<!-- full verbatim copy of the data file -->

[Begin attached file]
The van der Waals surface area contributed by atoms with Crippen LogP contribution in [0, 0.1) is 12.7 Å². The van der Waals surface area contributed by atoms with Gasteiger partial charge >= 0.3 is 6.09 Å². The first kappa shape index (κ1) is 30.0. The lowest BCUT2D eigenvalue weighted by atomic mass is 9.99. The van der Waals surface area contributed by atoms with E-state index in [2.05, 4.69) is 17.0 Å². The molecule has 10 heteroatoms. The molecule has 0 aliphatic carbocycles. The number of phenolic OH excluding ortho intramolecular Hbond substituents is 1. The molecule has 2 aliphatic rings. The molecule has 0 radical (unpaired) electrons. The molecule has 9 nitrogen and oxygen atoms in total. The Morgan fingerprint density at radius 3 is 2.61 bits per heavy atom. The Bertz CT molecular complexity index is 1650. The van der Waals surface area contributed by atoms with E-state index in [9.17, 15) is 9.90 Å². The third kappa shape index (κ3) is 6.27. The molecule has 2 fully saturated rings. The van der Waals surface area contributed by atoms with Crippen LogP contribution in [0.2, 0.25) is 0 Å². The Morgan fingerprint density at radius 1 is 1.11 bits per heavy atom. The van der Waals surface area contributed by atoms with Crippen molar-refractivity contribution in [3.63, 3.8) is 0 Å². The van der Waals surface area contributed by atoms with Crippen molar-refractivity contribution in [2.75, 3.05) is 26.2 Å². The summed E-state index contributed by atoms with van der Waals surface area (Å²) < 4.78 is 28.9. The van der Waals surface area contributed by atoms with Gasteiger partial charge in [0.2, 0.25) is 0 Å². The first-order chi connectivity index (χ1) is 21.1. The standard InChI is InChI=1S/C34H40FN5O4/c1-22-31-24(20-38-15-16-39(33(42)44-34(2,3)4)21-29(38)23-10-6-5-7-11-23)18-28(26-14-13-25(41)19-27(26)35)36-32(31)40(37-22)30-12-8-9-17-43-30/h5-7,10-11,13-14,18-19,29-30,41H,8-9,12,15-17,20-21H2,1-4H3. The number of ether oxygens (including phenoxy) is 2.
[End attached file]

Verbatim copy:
The van der Waals surface area contributed by atoms with Crippen LogP contribution in [0, 0.1) is 12.7 Å². The van der Waals surface area contributed by atoms with Gasteiger partial charge >= 0.3 is 6.09 Å². The first kappa shape index (κ1) is 30.0. The lowest BCUT2D eigenvalue weighted by atomic mass is 9.99. The van der Waals surface area contributed by atoms with E-state index in [2.05, 4.69) is 17.0 Å². The molecule has 10 heteroatoms. The molecule has 0 aliphatic carbocycles. The number of phenolic OH excluding ortho intramolecular Hbond substituents is 1. The molecule has 2 aliphatic rings. The molecule has 0 radical (unpaired) electrons. The molecule has 9 nitrogen and oxygen atoms in total. The Morgan fingerprint density at radius 3 is 2.61 bits per heavy atom. The Bertz CT molecular complexity index is 1650. The van der Waals surface area contributed by atoms with E-state index in [9.17, 15) is 9.90 Å². The third kappa shape index (κ3) is 6.27. The molecule has 2 fully saturated rings. The van der Waals surface area contributed by atoms with Crippen LogP contribution in [0.2, 0.25) is 0 Å². The Morgan fingerprint density at radius 1 is 1.11 bits per heavy atom. The van der Waals surface area contributed by atoms with Crippen molar-refractivity contribution in [3.63, 3.8) is 0 Å². The van der Waals surface area contributed by atoms with Crippen molar-refractivity contribution in [2.75, 3.05) is 26.2 Å². The summed E-state index contributed by atoms with van der Waals surface area (Å²) < 4.78 is 28.9. The van der Waals surface area contributed by atoms with Gasteiger partial charge in [0.2, 0.25) is 0 Å². The first-order chi connectivity index (χ1) is 21.1. The standard InChI is InChI=1S/C34H40FN5O4/c1-22-31-24(20-38-15-16-39(33(42)44-34(2,3)4)21-29(38)23-10-6-5-7-11-23)18-28(26-14-13-25(41)19-27(26)35)36-32(31)40(37-22)30-12-8-9-17-43-30/h5-7,10-11,13-14,18-19,29-30,41H,8-9,12,15-17,20-21H2,1-4H3. The number of ether oxygens (including phenoxy) is 2.